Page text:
phon-, phono-, -phone, -phonia, -phonic, -phonetic, -phonous, -phonically, -phonetically, -phony +

(Greek: sound, voice, speech, tone)

This phono-, phon- should not be confused with another phono-, phon- that means "slaughter, murder, homicide". In Greek, a distinction is made between the phonos (PHOH nohs), "murder", which is spelled with the Greek letter omicron in the last syllable; and the Greek phonos (phoh NOHS), "voice", which is spelled with the letter omega in the last syllable. Both omicron and omega became the letter "o" in English.

A combining-form prefix for phonetic or denoting phonetic and, as in phoneticogrammatical and phoneticohieroglylphic.
1. The study and systematic classification of the sounds made in spoken utterance as they are produced by the organs of speech and as they register on the ear and on instruments.
2. The practical application of this science to the understanding and speaking of languages.
3. The system of speech sounds of a language or group of languages; for example, “He reads Portuguese with some ease but finds its phonetics difficult.”
4. A written representation other than conventional spelling; such as, “The use of thru is considered a fair phonetics.”
5. The science of speech and of pronunciation; phonolgy.
6. The analysis and description of speech sounds in terms of the processes by which they are produced (articulatory phonetics), the physical properties of the sounds themselves (acoustic phonetics), and the relation of these properties to the articulatory and auditory processes.
Someone who advocates or uses phonetic spelling.
1. Someone who specializes in the study of disorders of spoken language and their management.
2. An expert or specialist in phoniatry.
1. The study of the voice and medical treatment of its disorders.
2. The analysis, assessment, and management of disorders of spoken language.
3. The sciences of the voice, speech and speech training, the problem of the deaf and mute, and musical problems and techniques.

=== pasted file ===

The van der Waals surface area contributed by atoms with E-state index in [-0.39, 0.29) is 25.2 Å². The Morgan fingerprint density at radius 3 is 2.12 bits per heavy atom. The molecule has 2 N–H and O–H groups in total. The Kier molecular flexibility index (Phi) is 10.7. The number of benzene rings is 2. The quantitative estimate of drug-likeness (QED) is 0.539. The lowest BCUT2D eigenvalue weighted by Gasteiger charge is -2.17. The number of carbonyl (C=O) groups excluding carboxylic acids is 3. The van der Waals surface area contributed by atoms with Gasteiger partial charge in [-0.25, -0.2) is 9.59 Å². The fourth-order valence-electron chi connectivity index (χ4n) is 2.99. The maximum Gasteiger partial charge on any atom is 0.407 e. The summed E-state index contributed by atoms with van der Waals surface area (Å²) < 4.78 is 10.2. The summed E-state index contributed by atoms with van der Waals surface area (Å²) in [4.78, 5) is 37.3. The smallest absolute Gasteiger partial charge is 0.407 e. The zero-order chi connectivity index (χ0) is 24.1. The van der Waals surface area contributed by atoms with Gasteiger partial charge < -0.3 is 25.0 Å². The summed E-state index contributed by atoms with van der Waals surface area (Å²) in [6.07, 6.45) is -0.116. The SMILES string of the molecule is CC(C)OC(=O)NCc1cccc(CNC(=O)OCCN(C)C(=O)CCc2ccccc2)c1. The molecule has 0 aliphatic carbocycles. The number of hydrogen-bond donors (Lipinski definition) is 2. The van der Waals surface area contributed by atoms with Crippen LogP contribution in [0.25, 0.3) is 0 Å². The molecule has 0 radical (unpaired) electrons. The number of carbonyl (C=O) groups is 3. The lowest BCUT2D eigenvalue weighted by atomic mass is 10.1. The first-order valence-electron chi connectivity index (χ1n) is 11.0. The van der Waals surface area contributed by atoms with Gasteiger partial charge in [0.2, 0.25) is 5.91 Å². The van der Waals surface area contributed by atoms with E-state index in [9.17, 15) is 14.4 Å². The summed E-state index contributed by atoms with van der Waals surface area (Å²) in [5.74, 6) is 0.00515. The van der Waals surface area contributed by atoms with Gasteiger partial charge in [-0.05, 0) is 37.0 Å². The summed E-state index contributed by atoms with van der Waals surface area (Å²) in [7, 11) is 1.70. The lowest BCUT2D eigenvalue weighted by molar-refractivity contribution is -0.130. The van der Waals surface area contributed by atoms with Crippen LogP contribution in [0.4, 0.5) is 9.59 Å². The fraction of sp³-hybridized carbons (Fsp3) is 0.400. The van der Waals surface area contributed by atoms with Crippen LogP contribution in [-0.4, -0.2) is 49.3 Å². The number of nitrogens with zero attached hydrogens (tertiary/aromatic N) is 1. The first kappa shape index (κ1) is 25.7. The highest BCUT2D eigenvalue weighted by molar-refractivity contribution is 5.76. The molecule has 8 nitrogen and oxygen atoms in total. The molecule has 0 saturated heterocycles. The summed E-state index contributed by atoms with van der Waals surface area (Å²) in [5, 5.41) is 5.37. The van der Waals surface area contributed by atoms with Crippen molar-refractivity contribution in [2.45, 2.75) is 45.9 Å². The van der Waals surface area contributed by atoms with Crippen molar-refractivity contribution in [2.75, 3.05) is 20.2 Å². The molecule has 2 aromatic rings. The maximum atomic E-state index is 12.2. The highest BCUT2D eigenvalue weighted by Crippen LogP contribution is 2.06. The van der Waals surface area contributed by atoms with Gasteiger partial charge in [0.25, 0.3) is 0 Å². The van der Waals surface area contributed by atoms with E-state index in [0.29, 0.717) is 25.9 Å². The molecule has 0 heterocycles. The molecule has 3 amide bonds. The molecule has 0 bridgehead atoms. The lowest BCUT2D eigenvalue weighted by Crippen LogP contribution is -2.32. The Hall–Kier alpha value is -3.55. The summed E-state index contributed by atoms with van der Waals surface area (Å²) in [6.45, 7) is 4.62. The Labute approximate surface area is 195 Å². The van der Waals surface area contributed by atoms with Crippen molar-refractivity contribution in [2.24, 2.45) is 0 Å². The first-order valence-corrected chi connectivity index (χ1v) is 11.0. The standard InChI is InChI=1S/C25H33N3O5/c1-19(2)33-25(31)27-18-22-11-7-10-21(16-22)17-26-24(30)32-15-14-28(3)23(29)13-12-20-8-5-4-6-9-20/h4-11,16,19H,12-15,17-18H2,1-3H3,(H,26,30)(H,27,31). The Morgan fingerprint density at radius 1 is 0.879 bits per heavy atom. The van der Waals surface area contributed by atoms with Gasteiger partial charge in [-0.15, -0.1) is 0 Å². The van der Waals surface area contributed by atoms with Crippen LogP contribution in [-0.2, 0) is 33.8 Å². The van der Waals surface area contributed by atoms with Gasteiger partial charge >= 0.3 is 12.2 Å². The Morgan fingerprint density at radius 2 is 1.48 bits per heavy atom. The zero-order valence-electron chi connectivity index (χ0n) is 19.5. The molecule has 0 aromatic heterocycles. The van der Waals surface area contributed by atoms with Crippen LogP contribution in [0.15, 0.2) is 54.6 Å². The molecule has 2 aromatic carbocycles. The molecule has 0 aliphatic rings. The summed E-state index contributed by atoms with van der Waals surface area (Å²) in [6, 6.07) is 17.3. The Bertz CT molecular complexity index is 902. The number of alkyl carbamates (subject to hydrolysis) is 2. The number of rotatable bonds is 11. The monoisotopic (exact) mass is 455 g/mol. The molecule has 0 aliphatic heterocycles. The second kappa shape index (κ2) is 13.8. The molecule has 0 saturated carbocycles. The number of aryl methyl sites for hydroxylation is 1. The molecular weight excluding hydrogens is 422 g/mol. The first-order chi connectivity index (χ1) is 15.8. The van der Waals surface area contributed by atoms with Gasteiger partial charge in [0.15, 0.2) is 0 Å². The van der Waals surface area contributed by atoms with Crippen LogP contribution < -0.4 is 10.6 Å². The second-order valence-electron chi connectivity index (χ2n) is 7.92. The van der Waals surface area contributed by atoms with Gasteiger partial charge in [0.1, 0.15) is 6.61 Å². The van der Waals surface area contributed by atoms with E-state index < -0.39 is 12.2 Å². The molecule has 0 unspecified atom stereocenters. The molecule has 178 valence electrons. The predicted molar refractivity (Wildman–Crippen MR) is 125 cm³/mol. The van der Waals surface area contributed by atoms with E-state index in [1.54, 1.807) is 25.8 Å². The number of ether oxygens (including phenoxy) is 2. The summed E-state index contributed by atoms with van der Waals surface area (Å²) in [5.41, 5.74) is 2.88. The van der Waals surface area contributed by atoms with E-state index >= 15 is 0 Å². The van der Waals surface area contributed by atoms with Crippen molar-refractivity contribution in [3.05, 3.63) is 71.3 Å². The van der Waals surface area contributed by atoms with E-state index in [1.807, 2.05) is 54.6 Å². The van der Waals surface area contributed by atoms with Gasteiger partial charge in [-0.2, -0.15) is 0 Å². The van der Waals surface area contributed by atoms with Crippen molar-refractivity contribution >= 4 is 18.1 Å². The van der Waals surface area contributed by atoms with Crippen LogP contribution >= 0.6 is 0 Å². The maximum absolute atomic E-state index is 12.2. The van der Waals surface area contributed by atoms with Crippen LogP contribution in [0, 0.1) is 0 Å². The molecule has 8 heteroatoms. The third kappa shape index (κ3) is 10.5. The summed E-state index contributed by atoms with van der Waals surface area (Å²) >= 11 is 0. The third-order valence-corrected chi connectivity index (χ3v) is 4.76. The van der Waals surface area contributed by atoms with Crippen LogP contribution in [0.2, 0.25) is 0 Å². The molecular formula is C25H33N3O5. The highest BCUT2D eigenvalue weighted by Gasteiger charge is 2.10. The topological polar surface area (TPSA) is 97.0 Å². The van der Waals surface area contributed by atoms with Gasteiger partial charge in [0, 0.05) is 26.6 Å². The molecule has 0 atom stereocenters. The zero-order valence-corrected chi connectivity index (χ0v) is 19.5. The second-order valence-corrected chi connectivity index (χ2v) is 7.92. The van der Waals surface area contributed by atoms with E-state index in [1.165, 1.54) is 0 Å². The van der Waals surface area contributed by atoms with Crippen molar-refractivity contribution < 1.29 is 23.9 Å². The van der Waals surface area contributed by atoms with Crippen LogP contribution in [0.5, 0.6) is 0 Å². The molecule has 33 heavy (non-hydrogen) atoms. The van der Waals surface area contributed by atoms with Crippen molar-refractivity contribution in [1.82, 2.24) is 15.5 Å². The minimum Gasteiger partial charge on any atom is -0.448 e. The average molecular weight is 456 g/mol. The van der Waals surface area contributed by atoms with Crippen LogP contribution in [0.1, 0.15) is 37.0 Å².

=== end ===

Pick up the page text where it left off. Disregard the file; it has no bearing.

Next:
A specialist in the scientific study and medical treatment of the defects and disorders in voice production.
1. A reference to sound or to the voice; especially, the aspects of the hearing of speech sounds.
2. Pertaining to or producing sounds.
phonic spasm
a spasm of the laryngeal muscles occurring when attempting to speak, usually a component of a conversion reaction, but also seen in professional singers and speakers due to faulty voice production.
Diseases affecting the vocal organs.
1. The science of sound in general; acoustics.
2. The science of spoken sounds; phonetics.
3. The correlations between sound and symbol in an alphabetic writing system; used specificlly with reference to a method of teaching reading by associating letters or groups of letters with particular sounds in which the sound values of those individually written letters are identified and put together to form words.
a metal wind instrument having its bell of spherical shape, invented in 1848.
1. An auditory sensation occurring when another sense is stimulated; also known as, auditory synesthesia.
2. A form of synesthesia in which there is a sensation of sound or hearing, as a result of the effect of sight, touch, taste, or smell, or even to the thought of some object, person, or general conception.
Recording and analysis of the audible frequency-intensity components of the bruit of turbulent arterial blood flow through a stenotic lesion.
1. Auscultation through a stethoscope of the sound heard when a vibrating tuning fork is placed against the chest.
2. Auscultation is the process of listening for sounds within the body, usually sounds of thoracic or abdominal viscera, to detect an abnormality or to check for fetal heart sounds.
Having the property of reflecting sound, or producing an echo; relating to the reflexion of sound, cataphonic.
Cross references of word families related directly, or indirectly, to: "talk, speak, speech; words, language; tongue, etc.": cit-; clam-; dic-; fa-; -farious; glosso-; glotto-; lalo-; linguo-; locu-; logo-; loqu-; mythico-; -ology; ora-; -phasia; -phemia; phras-; Quotes: Language,Part 1; Quotes: Language, Part 2; Quotes: Language, Part 3; serm-; tongue; voc-.